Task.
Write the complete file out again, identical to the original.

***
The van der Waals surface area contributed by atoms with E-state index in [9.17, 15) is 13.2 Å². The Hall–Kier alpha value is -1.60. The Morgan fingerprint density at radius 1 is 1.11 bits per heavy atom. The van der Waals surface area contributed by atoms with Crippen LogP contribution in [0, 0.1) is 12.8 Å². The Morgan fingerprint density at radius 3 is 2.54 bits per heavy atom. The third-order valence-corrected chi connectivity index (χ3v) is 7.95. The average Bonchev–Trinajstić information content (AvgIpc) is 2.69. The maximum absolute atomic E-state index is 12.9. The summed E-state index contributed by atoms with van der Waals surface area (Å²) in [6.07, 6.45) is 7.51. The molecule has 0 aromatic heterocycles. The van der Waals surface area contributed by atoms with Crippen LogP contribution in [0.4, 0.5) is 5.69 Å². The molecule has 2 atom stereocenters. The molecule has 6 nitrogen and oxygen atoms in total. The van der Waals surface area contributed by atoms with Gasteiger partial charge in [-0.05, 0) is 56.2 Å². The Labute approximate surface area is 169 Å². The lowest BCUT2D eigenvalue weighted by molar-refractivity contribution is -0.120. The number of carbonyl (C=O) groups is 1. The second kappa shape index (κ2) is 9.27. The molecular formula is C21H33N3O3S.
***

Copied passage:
The van der Waals surface area contributed by atoms with E-state index in [9.17, 15) is 13.2 Å². The Hall–Kier alpha value is -1.60. The Morgan fingerprint density at radius 1 is 1.11 bits per heavy atom. The van der Waals surface area contributed by atoms with Crippen LogP contribution in [0, 0.1) is 12.8 Å². The Morgan fingerprint density at radius 3 is 2.54 bits per heavy atom. The third-order valence-corrected chi connectivity index (χ3v) is 7.95. The average Bonchev–Trinajstić information content (AvgIpc) is 2.69. The maximum absolute atomic E-state index is 12.9. The summed E-state index contributed by atoms with van der Waals surface area (Å²) in [6.07, 6.45) is 7.51. The molecule has 0 aromatic heterocycles. The van der Waals surface area contributed by atoms with Crippen LogP contribution in [0.4, 0.5) is 5.69 Å². The molecule has 2 atom stereocenters. The molecule has 6 nitrogen and oxygen atoms in total. The van der Waals surface area contributed by atoms with Gasteiger partial charge in [-0.05, 0) is 56.2 Å². The Labute approximate surface area is 169 Å². The lowest BCUT2D eigenvalue weighted by molar-refractivity contribution is -0.120. The number of carbonyl (C=O) groups is 1. The second kappa shape index (κ2) is 9.27. The molecular formula is C21H33N3O3S.